On d3.quadtree(), in addition to the x,y coordinates required for each point, is it possible to include other objects/data associated with each point, so that when nearest neighbors are found, the associated object/data can be used?
How would such object/data be added and retrieved?
Thanks in advance.

Yes, it’s possible!

Suppose you have an array of objects called data, where the objects look like this {x:x_i,y:y_i,other:other_i}. The data can be attached either using the constructor like so:

const tree = d3.quadtree(data);

or explicitly using addAll(data).

const tree = d3.quadtree()

The x- and y- components can be derived from the data using the .x() and .y() functions. Retrieving the data is natural, since d3.quadtree.find() and d3.quadtree.visit() return the entire datum of the relevant quadtree node or nodes.

In principle this is all in the d3-quadtree documentation, but it’s probably more helpful to see it in action. Here are two examples of cool notebooks where d3-quadtree is called with arrays of objects with extra properties and the properties are then used after searching the array (I tried to link to the precise cells where the quadtree is used):

Feel free to ask if anything is unclear or if you have any other questions, and merry christmas!


Thank you for the example.
Indeed it made things very clear. I was not getting it from just the documentation. After seeing the example, the documentation makes sense.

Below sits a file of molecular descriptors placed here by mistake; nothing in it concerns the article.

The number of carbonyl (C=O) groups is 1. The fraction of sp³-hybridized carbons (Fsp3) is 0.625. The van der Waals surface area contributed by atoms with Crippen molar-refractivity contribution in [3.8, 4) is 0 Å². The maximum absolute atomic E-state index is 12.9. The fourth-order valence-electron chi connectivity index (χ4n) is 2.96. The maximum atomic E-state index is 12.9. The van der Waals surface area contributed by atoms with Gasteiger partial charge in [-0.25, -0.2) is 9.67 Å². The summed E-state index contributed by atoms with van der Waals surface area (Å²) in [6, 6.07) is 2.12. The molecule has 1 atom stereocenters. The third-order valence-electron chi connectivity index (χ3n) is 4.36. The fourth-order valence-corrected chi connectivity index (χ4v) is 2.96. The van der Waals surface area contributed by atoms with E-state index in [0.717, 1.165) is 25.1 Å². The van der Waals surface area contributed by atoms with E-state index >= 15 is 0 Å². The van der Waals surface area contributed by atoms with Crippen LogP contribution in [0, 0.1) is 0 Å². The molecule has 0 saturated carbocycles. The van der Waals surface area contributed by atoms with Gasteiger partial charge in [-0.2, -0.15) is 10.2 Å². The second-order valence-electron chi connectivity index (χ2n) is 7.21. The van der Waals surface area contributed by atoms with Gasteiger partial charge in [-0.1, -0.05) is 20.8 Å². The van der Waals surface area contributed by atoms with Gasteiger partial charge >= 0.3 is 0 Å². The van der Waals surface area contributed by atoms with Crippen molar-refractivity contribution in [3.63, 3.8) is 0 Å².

In the examples of nearest neighbor, these did not use of object/data associated with a target point (in just about every case, the data consisted of only the x,y coordinates).

in my case I ended up using:

.x(function(d){return d.x})
.y(function(d){return d.y})

my_data has the x,y coordinates in my_data.x and my_data.y
my_data also has other values for every point.

in finding nearest data I used

var base = projection.invert(d3.mouse(this)),
closest = tree.find(base[0],base[1],3)

this worked, and closest returns all the object/data associated with the target point.
(Note: I used projection.invert, because my original my_data.x and my_data.y was in longitude and latitude), I am using the d3.orthographic projection for my rendering

If you need more advanced search or filtering, have a look at this work-in-progress notebook:

Cool demo! Here’s a quick fork that fixes it in Firefox (offsetX and offsetY seem to be doing strange things causing the SVG to flicker a lot):

1 Like

Thanks! I’ve included your fix and made some small changes to improve readability.
In Firefox offsetX/Y seem to refer to e.target, while in Chrome they refer to the current element. Not sure who’s right.

1 Like